|Hoyt & Roberts, comps. Hoyts New Cyclopedia of Practical Quotations. 1922.|
|A noise like of a hidden brook|
In the leafy month of June,
That to the sleeping woods all night
Singeth a quiet tune.
ColeridgeThe Ancient Mariner. Pt. V. St. 18.
|The streams, rejoiced that winters work is done,|
Talk of to-morrows cowslips as they run.
Ebenezer ElliottThe Village Patriarch. Love and Other Poems. Spring.
|From Helicons harmonious springs|
A thousand rills their mazy progress take.
GrayThe Progress of Poesy. I. 1. L. 3.
|Sweet are the little brooks that run|
Oer pebbles glancing in the sun,
Singing in soothing tones.
HoodTown and Country. St. 9.
|Thou hastenest down between the hills to meet me at the road.|
The secret scarcely lisping of thy beautiful abode
Among the pines and mosses of yonder shadowy height,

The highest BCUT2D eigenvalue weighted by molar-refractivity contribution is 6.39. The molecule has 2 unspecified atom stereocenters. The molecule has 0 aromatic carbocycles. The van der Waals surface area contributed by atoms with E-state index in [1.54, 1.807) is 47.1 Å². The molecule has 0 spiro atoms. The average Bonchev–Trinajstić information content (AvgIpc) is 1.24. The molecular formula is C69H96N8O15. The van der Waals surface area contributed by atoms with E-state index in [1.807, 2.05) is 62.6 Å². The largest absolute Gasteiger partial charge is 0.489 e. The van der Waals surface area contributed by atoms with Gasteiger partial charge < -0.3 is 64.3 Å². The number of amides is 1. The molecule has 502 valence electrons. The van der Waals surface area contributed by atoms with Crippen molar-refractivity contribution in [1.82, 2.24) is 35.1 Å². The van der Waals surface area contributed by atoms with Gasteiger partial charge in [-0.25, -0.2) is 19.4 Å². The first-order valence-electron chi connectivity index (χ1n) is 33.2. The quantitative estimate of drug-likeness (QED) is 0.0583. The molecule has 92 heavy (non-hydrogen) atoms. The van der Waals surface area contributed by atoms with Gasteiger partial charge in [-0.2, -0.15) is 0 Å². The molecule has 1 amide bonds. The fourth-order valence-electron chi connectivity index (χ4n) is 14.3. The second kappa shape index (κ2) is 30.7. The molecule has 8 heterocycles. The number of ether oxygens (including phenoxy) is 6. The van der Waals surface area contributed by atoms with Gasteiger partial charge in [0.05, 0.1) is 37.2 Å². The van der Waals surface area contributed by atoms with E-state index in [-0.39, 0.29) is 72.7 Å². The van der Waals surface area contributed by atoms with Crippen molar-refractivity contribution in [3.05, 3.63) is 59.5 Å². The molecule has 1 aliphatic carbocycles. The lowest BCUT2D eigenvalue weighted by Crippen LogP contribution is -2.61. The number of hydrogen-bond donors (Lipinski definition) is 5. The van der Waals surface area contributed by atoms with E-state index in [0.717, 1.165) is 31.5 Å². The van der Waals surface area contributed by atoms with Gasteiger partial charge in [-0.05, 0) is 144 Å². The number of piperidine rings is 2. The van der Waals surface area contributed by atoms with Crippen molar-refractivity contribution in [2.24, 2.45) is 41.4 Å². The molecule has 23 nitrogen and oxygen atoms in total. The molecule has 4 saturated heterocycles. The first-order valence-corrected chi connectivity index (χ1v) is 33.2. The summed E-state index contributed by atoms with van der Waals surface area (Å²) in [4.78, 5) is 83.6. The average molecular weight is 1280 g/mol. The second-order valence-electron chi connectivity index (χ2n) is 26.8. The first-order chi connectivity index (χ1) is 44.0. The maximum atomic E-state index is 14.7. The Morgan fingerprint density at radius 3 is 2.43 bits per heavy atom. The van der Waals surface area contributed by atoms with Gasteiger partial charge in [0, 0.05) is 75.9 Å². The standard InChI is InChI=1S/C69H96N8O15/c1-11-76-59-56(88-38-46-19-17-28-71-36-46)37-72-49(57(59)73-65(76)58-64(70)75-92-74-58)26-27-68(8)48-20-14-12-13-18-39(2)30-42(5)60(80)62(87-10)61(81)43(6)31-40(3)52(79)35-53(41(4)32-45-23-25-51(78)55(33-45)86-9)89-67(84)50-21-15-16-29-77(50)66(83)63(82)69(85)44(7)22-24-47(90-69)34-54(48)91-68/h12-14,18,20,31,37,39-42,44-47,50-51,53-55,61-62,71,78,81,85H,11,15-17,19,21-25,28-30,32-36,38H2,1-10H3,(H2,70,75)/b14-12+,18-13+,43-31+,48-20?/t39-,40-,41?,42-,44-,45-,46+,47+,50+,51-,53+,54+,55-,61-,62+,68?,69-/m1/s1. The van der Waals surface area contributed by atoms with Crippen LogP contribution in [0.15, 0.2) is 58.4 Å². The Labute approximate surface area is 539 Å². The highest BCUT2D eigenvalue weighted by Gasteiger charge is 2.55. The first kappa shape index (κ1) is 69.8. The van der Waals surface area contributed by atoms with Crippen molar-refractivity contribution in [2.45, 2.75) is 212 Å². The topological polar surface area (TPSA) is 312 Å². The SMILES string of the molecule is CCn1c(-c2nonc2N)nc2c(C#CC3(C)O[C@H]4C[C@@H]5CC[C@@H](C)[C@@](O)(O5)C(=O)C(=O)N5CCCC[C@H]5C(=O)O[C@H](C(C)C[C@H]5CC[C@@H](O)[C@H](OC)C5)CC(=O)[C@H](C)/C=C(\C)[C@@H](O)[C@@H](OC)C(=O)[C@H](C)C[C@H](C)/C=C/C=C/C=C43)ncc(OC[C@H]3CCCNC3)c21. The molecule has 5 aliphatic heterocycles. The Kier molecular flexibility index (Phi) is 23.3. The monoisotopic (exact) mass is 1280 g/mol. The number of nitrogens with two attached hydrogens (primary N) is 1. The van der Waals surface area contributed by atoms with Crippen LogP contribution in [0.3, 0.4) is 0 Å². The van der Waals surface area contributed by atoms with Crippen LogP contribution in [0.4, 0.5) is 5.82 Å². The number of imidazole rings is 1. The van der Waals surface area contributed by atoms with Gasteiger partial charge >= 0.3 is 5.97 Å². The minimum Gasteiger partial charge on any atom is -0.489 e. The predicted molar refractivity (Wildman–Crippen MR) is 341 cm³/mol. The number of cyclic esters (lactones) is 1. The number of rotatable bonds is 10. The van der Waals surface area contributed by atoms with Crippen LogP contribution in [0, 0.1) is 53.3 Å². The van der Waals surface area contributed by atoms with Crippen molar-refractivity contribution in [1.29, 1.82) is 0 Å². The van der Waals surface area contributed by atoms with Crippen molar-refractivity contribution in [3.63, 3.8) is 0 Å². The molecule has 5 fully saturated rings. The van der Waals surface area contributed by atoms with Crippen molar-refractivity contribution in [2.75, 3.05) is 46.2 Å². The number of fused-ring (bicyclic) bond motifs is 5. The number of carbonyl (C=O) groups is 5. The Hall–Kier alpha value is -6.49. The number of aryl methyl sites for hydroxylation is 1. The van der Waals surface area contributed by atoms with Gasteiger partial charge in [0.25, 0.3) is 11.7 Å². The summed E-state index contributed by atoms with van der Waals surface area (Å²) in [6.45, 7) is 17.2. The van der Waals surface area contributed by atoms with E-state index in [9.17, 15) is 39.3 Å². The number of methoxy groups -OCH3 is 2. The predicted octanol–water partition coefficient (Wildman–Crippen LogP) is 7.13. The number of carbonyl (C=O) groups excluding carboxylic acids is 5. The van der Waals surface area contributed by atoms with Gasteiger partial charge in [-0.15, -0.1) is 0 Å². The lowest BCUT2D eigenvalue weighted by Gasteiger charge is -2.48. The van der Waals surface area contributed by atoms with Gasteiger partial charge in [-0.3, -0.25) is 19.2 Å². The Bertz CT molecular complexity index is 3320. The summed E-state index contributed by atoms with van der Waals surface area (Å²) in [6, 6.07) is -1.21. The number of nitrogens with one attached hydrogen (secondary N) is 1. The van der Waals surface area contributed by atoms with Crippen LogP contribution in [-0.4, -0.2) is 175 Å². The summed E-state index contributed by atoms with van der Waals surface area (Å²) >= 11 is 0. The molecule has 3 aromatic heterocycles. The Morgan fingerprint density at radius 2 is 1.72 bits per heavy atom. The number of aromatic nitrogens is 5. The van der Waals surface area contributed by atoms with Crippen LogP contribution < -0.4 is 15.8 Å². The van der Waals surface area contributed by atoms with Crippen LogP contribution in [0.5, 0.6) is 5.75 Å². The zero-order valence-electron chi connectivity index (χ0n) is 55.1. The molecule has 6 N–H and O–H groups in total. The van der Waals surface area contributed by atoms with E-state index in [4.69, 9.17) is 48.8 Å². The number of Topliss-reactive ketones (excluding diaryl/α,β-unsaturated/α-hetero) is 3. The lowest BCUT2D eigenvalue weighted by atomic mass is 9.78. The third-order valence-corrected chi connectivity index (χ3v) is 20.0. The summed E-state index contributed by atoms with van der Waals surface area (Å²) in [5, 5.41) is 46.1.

Where thou dost sparkle into song, and fill the woods with light.
Lucy LarcomFriend Brook. St. 1.
|See, how the stream has overflowed|
Its banks, and oer the meadow road
Is spreading far and wide!
LongfellowChristus. The Golden Legend. Pt. III. Sc. 7. The Nativity.
|The music of the brook silenced all conversation.|
LongfellowKavanagh. Ch. XXI.
|I wandered by the brook-side,|
I wandered by the mill:
I could not hear the brook flow.
The noisy wheel was still.
Monckton Milnes (Lord Houghton)The Brookside.
| Gently running made sweet music with the enameled stones and seemed to give a gentle kiss to every sedge he overtook in his watery pilgrimage.|
Seven Champions. Pt. III. Ch. XII.
|He makes sweet music with the enameled stones,|
Giving a gentle kiss to every sedge,
He overtaketh in his pilgrimage.
Two Gentlemen of Verona. Act II. Sc. 7.
|I chatter, chatter, as I flow|
To join the brimming river,
For men may come and men may go,
But I go on forever.
|Brook! whose society the poet seeks,|
Intent his wasted spirits to renew;
And whom the curious painter doth pursue
Through rocky passes, among flowery creeks,
And tracks thee dancing down thy water-breaks.
WordsworthBrook! Whose Society the Poet Seeks.